RC council approve new ordinances
Three months after the city of Rio Communities officially incorporated, the city council passed four new ordinances — or laws — for its citizens.
The ordinances were accepted Tuesday at the city's regular council meeting. A public hearing on several ordinances was held two weeks ago with little to no public comment, and the council decided to postpone the vote on establishing a criminal code and animal control ordinance until the next meeting on Oct. 22.
A 174-page uniform traffic ordinance was approved by a 3-1 vote. Councilor Kaylon Northcut voted against it, but didn't state his reasons why.
The traffic ordinance, adopted in municipalities throughout the state, outlines what is and is not legal on the streets and roads in Rio Communities, such as speed zones, mandatory use of seatbelts and operating a motor vehicle under the influence of liquor or drugs.
The council unanimously approved the city's burn ordinance, which mirrors many of ordinances throughout the county. Rio Communities residents are required to contact the county's 911 dispatch center when they plan to burn on their property to inquire if it's a burn day or not.
"This ordinances covers the process that our residents will have to take before burning on their property," said Mayor Mark Gwinn.
On days when burning is allowed, it can only occur between 10 a.m. and 4 p.m., as stipulated in the state Environment Department Open Burn Act. The ordinance also outlines what materials can and cannot be burned. Burning of trash on private property or on streets and alleys is prohibited.
Anyone found guilty of violating the burn ordinance can face a fine of not more than $500 or imprisonment for not more than 90 days in jail, or both.
An ordinance on the sale, use and possession of fireworks in the city of Rio Communities was passed with a 3-1 vote; Northcutt again cast the "no" vote.
The ordinance states no person or store shall sell fireworks within the city without first obtaining a permit, and fireworks may only be sold between June 20 and July 6 of each year, three days preceding and including New Year's Day and the Chinese New Year, the 16th of September and Cinco de Mayo.
Fireworks allowed in Rio Communities include ground and hand-held sparkling and smoke devices, such as cone fountains, crackling devices, cylindrical fountains and flitter sparklers. Those not allowed include aerial spinners, helicopters, mines, missile-type rockets, roman candles and stick-type rockets.
Those convicted of violating the ordinance shall be punished by a fine of not more than $500, or imprisonment of not more than 90 days in jail, or both.
Gwinn was forced to break a tie vote on a motion to approve an ordinance regarding personal property used in criminal or illegal activity in Rio Communities. Northcutt and Councilor Cyndi Sluder voted against the ordinance, while Councilors Frank Stasi and Mary Lee Serna voted yes. Gwinn supported the ordinance.
"We need an attorney on board before we get on this," Northcutt said before casting his vote. "We need to have a city attorney to look at this before we go any further."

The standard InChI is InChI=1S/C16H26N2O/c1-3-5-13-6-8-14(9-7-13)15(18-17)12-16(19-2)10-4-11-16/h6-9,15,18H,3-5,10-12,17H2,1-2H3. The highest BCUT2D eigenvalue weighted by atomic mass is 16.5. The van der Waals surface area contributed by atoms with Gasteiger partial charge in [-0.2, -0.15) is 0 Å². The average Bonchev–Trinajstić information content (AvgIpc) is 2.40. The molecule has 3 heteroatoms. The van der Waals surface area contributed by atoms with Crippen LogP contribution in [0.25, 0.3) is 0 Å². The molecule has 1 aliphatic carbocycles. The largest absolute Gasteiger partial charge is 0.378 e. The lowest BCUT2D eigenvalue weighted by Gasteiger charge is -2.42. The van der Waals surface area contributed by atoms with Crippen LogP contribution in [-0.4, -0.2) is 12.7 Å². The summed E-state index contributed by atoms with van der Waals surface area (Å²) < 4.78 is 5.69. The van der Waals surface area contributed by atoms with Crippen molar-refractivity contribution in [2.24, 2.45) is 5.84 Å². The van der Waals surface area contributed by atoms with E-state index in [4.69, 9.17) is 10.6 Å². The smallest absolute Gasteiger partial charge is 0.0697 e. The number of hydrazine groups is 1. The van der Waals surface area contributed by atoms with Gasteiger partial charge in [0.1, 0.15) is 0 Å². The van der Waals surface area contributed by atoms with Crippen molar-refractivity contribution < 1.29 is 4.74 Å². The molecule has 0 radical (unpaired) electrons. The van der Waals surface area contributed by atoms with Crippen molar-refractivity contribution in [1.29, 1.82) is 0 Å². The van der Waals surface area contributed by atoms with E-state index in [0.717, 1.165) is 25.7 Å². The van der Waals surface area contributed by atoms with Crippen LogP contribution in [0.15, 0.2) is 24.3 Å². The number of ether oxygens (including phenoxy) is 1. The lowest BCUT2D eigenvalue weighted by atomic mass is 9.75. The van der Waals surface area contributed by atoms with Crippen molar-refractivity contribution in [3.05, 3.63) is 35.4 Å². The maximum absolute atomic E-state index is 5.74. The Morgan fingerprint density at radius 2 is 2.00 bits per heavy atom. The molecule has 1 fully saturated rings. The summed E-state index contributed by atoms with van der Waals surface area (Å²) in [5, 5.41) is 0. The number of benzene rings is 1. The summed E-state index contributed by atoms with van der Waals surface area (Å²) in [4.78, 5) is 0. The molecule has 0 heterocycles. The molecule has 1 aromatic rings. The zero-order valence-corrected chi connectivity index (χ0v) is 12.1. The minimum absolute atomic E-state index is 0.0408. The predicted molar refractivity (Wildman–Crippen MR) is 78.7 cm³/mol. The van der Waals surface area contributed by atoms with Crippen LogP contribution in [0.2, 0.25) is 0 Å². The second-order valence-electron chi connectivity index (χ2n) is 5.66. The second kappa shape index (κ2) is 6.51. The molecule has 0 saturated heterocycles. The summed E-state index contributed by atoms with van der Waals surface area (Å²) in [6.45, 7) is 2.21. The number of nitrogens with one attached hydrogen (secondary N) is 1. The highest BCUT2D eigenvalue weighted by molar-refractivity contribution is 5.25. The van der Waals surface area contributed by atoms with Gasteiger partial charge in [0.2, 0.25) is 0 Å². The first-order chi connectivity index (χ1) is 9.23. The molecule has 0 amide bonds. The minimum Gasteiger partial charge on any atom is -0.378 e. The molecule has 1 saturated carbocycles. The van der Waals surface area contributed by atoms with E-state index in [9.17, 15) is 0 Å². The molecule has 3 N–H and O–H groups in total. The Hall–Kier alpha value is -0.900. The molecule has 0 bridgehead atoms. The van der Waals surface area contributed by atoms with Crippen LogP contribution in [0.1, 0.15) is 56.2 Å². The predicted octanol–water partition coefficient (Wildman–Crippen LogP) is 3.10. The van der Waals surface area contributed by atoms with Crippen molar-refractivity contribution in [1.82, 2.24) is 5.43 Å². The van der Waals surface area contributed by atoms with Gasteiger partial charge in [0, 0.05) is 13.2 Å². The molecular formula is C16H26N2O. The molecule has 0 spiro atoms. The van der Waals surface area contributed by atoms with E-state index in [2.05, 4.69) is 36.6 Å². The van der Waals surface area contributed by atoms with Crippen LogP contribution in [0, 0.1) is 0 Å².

Gwinn said Randy Van Vleck, an attorney with the New Mexico Municipal League, had looked at the ordinance and gave his approval.
Northcutt then said he doesn't have access to the attorney like Gwinn does, and didn't feel comfortable going forward without talking to an attorney.
In other business, the council:
â€¢ Discussed approving a lease agreement with Ron Gentry, who offered his building at 303 Rio Communities Blvd. to the city for its city hall for $1 per year. Gwinn said the office space would be used for a city clerk, treasurer and the council.
With Serna and Northcutt abstaining from voting, Stasi and Sluder voted to approve the agreement. After Gwinn said he would vote to approve, Serna told the mayor that he couldn't vote to break the tie when two of the votes were to abstain.
"Did you talk to a lawyer about this," Stasi questioned Serna.
"I don't like your attitude," Serna replied. "Yes, I did talk to a lawyer and he said when two abstain and two vote yes, then it dies."
One Wednesday morning, Gwinn said in researching New Mexico state statutes and Robert's Rules of Order, which the council approved in July, he believes that the vote to approve the lease agreement passed regardless if the two councilors abstained from the vote.
He said abstaining basically means that they refused to vote, and the two yes votes approved the motion.
â€¢ Voted to table a motion to approve Gwinn's recommendation of members to the city's planning and zoning commission. The mayor recommended the council approve five men, Bob Skerry, Scott Adair, Jim Winters, Darren Halterman and Arturo Sais, to the commission.
"They all live in Rio Communities and have done various projects in Rio Communities," Gwinn said. "They all bring various skills from around the country, the county and state."
Gwinn said he received eight recommendations from various councilors, interviewed them and chose his final five to bring before the council. The other three recommendations were LE Rubin, Bill Brown and George Moscona.
"I know two of the men, but not the other three," Northcutt said. "I'd like time to sit down with them and get to know them before we approve."
"I didn't realized the council had to interview them," Stasi said.
Sluder recommended the council meet with the candidates as a panel at the council's next workshop before voting on the motion.
"I hate to delay it, but we need an open dialogue and so everyone can feel comfortable," Sluder said.
The motion to table the action item was approved 3-1, with Stasi voting no.
A collaborative effort workshop between the cities of Rio Communities and Belen is scheduled fro 5:30 p.m., Tuesday, Oct. 15, at the Belen Public Library to discuss possible law enforcement protection in Rio Communities.
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